And then I discovered the ornamentals. Fat, fluffy chickens with feather-covered legs, big poofy crests on their heads, shaggy feathers everywhere. Silkies. Cochins. Polish bantams. They looked so ridiculous, but so adorable at the same time. These were chickens? They looked more like the poodles of the chicken world. They were difficult to come by. Of course I wanted one. Or two. Or four. J shook his head, humored me, and agreed to let me add four more birds -- two White Cochins and two Buff Silkies -- to our order. Six quickly became sixteen.
Next on the to-do list: order the chicks! After some discussion, J and I decided that we wanted the chicks to arrive in mid-March, in part so that they would be ready to lay earlier in the fall versus later, but also so that our flock would be underway by the time J, a staff sergeant with the Army Reserves, had to leave on assignment this spring. I contacted our three local feed stores as well as the brand-new Tractor Supply Company to see when their Chick Days would start and whether they had the chicks we wanted. No, no, no, and no. The feed stores wouldn't have chicks until mid-April, when J'd be gone, and TSC didn't carry the ornamentals. Back to the Internet I went. I spent several hours visiting the list of hatcheries and poultry farms on my Bookmarks list, getting increasingly frustrated by the minute. Many did not carry all five breeds. Others had a five-per-breed minimum. Some allowed for a minimum three-chick order but had already sold out of chicks for our desired hatching time. Only two hatcheries, McMurray in Iowa and Meyer in Ohio, had the birds we wanted -- in limited availability. McMurray had less expensive shipping, so I went with McMurray... and promptly found out that they had a 25-chick minimum.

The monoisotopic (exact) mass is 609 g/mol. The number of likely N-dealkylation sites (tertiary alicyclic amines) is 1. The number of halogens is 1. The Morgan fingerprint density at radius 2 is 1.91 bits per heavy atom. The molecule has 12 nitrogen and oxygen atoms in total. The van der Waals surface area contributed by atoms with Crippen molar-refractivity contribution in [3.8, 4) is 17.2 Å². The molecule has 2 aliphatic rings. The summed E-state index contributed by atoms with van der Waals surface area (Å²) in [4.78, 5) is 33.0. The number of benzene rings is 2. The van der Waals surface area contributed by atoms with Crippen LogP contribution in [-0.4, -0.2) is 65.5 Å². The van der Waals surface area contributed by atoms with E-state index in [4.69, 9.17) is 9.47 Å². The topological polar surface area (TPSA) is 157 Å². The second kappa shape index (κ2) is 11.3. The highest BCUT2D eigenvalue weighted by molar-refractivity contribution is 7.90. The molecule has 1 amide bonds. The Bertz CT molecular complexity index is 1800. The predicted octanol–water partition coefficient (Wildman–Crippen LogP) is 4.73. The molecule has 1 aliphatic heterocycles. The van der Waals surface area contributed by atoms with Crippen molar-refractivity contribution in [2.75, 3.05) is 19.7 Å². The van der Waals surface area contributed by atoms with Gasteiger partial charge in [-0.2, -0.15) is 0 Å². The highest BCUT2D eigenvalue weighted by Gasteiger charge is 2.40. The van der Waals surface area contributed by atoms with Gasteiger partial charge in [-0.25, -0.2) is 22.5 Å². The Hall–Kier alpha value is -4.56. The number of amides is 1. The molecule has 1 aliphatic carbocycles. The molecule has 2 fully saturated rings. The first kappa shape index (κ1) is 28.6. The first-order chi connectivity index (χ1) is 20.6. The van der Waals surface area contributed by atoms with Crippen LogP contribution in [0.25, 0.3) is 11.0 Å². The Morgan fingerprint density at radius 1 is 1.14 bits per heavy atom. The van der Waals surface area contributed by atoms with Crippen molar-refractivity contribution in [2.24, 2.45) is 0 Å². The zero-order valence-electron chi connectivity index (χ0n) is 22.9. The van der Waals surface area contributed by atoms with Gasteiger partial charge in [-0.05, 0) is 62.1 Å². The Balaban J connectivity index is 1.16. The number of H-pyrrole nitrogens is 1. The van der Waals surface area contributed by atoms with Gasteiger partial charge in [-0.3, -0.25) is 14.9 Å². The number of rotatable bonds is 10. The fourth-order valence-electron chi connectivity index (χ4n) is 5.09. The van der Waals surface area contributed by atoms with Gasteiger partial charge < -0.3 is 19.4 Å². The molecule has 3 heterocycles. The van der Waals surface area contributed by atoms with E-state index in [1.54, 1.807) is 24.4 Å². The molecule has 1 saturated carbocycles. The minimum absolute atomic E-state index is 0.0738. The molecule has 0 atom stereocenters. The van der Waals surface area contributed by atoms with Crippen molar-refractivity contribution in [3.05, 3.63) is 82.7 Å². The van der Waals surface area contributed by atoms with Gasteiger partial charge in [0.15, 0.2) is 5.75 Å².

"We need to order 25," I told J over the phone a few minutes later.
"What? No, we don't!" J responded.
"Yes, we do!" I explained how we could simply get more Silkies and Cochins as the 9 extra birds, as our friend P had wanted to get some of those for her farm. If worse came to worse, we could always sell the chicks at our feed store.
"Well, if we have to order 25, we might as well get hens we can use," J conceded.
Six turned to 16 and then turned to 25. Extras of each breed were ordered... plus McMurray gifts each order with a rare chick. Twenty-five became 26.
That evening, J placed the order, with me eagerly watching over his shoulder. He clicked to confirm our order, then got up from his desk chair and paced back and forth. "My god, what have we done?" he cried.
I'm still trying to figure that out. But now we have a countdown and four kids eager to help raise the little fluffs and collect eggs. In the meantime, we have to purchase the equipment and supplies for our chick brooder, finalize a design for a coop of 24 to 30 birds, and prepare ourselves for parenthood of another kind.
It's going to be a fascinating but bumpy ride!